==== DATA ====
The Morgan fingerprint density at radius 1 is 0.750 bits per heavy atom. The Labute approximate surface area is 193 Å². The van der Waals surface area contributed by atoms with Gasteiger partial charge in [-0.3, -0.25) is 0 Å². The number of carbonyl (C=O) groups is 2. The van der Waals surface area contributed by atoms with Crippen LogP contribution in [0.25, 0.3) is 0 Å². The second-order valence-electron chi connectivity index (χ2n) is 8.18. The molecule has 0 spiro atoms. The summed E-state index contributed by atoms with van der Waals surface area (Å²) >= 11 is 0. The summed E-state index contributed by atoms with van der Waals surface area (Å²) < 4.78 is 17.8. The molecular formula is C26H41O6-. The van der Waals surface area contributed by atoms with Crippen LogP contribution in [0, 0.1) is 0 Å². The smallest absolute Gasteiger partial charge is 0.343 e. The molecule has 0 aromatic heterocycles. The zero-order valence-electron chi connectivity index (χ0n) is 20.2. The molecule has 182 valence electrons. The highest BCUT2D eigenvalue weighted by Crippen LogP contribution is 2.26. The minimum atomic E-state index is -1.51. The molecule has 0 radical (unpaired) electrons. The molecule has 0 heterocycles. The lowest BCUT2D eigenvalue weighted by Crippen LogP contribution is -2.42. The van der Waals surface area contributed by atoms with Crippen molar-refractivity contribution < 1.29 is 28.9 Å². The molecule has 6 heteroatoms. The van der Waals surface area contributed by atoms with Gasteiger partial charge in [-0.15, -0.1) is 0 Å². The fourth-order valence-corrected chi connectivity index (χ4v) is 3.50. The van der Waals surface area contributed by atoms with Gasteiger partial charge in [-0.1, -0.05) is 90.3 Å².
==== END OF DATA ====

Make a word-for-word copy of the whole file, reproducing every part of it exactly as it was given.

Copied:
The Morgan fingerprint density at radius 1 is 0.750 bits per heavy atom. The Labute approximate surface area is 193 Å². The van der Waals surface area contributed by atoms with Gasteiger partial charge in [-0.3, -0.25) is 0 Å². The number of carbonyl (C=O) groups is 2. The van der Waals surface area contributed by atoms with Crippen LogP contribution in [0.25, 0.3) is 0 Å². The second-order valence-electron chi connectivity index (χ2n) is 8.18. The molecule has 0 spiro atoms. The summed E-state index contributed by atoms with van der Waals surface area (Å²) >= 11 is 0. The summed E-state index contributed by atoms with van der Waals surface area (Å²) < 4.78 is 17.8. The molecular formula is C26H41O6-. The van der Waals surface area contributed by atoms with Crippen LogP contribution in [0, 0.1) is 0 Å². The smallest absolute Gasteiger partial charge is 0.343 e. The molecule has 0 aromatic heterocycles. The zero-order valence-electron chi connectivity index (χ0n) is 20.2. The molecule has 182 valence electrons. The highest BCUT2D eigenvalue weighted by Crippen LogP contribution is 2.26. The minimum atomic E-state index is -1.51. The molecule has 0 radical (unpaired) electrons. The molecule has 0 heterocycles. The lowest BCUT2D eigenvalue weighted by Crippen LogP contribution is -2.42. The van der Waals surface area contributed by atoms with Crippen molar-refractivity contribution < 1.29 is 28.9 Å². The molecule has 6 heteroatoms. The van der Waals surface area contributed by atoms with Gasteiger partial charge in [-0.15, -0.1) is 0 Å². The fourth-order valence-corrected chi connectivity index (χ4v) is 3.50. The van der Waals surface area contributed by atoms with Gasteiger partial charge in [-0.1, -0.05) is 90.3 Å².